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In their paper ‘Why It Matters That Some Are Worse Off Than Others: An Argument against the Priority View’, Michael Otsuka and Alex Voorhoeve argue that prioritarianism is mistaken. I argue that their case against prioritarianism has much weaker foundations than it might at first seem. Their key argument is based on the claim that prioritarianism ignores the fact of the ‘separateness of persons’. However, prioritarianism, far from ignoring that fact, is a plausible response to it. It may be that prioritarianism disregards the fact of the ‘unity of the individual’. But even if this is true, that doesn't straightforwardly tell against prioritarianism as a view about distributive justice. In the end, Otsuka and Voorhoeve's argument relies on a non-decisive intuition that they appeal to early in their paper. Their conclusion, as a result, is not compelling.
1 Otsuka Michael and Voorhoeve Alex, ‘Why It Matters That Some Are Worse Off Than Others: An Argument against the Priority View’, Philosophy & Public Affairs 37.2 (2009), pp. 171–99.
2 I use ‘prioritarianism’ and ‘the Priority View’ interchangeably.
3 ‘Why It Matters’, pp. 173–4.
4 ‘Why It Matters’, p. 178.
5 See ‘Why It Matters’, p. 174, and Nord Erik et al. , ‘Incorporating Societal Concerns for Fairness in Numerical Valuations of Health Programmes’, Health Economics 9 (1999), pp. 25–39.
6 Further on, Otsuka and Voorhoeve, ‘Why It Matters’, p. 192, n. 32, cite research that, they claim, ‘reports no significant difference between the treatments people would prefer’ when ‘they imagine themselves in a position of a third party thinking about the appropriate treatment for a single person considered in isolation’ as compared to ‘when considering treatments for themselves’. It's not clear, however, that the research (Ubel Peter et al. , ‘Value Measurement in Cost-Utility Analysis: Explaining the Discrepancy between Rating Scale and Person Trade-Off Elicitations’, Health Policy 43 (1998), pp. 33–44) supports this conclusion. The researchers report no significant difference between people's judgements when they rate (on a scale between death and ‘normal health’) conditions imagined to be conditions suffered by themselves and their judgements when they rate the same conditions, as well as the benefit of curing them, when these are imagined to be conditions suffered by others (considered in isolation). But someone's judgement giving a rating, on a scale between death and health, for a condition understood to be suffered by others cannot without argument be taken to be equivalent to her judgement about the morally appropriate treatment for such a person. At the very least, the possibility that the rating judgement should be treated as a kind of sympathetic first-personal judgement on behalf of the person being imagined must be ruled out. So far as I can see, nothing in ‘Value Measurement in Cost-Utility Analysis’ does so.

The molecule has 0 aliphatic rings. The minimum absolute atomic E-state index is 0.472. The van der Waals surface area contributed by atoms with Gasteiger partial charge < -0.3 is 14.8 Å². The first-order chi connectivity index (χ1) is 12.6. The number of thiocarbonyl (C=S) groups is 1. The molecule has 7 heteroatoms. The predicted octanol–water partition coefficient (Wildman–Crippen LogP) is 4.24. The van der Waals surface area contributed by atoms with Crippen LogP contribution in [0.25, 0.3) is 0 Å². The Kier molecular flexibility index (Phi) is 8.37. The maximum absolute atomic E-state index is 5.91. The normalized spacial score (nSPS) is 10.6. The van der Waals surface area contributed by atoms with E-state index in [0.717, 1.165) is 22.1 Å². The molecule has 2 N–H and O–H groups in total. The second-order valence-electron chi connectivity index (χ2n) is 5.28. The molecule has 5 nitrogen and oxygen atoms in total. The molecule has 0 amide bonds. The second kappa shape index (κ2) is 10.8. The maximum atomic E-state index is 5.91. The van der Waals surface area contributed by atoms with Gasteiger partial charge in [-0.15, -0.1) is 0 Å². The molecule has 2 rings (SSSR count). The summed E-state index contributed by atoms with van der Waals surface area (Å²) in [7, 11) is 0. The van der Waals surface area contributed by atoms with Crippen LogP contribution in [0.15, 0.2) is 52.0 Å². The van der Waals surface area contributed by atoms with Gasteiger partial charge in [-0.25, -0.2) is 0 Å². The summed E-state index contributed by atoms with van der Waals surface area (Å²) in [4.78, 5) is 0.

7 ‘Why It Matters’, pp. 187–8.
8 ‘Why It Matters’, p. 171.
9 Even if Otsuka and Voorhoeve's intuitions are widely shared, prioritarians can argue that their reasoning explains why these intuitions should be rejected. So, the point about intuitions would not be decisive on its own anyway.
10 ‘Why It Matters’, p. 179.
11 ‘Why It Matters’, p. 180.
12 ‘Why It Matters’, p. 180.
13 See Brink , ‘The Separateness of Persons, Distributive Norms, and Moral Theory’, Value, Welfare, and Morality, ed. Frey R. G. and Morris Christopher W. (Cambridge, 1993), pp. 252–89, at 253–8. Strictly speaking, moves to Pareto-indifferent and to Pareto-inferior distributions are also separateness-of-persons-respecting.
14 See ‘The Separateness of Persons’, pp. 257–8.
15 ‘The Separateness of Persons’, p. 258 (emphasis added).
16 ‘Why It Matters’, p. 183.
17 ‘Why It Matters’, p. 183.
18 Rawls's difference principle, on standard interpretations, understands complaints in the same way, but aims to minimize only the greatest complaint.
19 See ‘Why It Matters’, p. 188.
20 ‘Why It Matters’, p. 188.
21 ‘Why It Matters’, p. 188.
22 If ‘to justify’ is a success verb, so that the mere availability of a justification entails that it successfully justifies what it purports to justify, then insert ‘purportedly’ before the relevant instances of ‘justifies’ (and so on).
23 One reason that we might think that the justification shouldn't get any purchase in your deliberations is that punishment isn't concerned with the good of those being punished. But distributive justice, we might think, is concerned with the good of those among whom goods are distributed. That being so, it's much less plausible to suppose that the unity-of-the-individual justification shouldn't get any purchase in the prioritarian's deliberations. However, not all retributive theories of punishment take it to be unconcerned with the good of those being punished. Hegel, for example, holds that a criminal ‘is denied his honour’ unless he is punished (see Hegel G. W. F., Elements of the Philosophy of Right, ed. Wood Allen W. (Cambridge, 1991), p. 126). A concern with one's honour can plausibly be construed as a concern with one's good. Yet the unity-of-the-individual justification gets no more purchase in a Hegelian's deliberations than in those of a retributivist for whom retribution is unconcerned with the good of those being punished. Thanks to Andrew Williams for suggesting this line of response.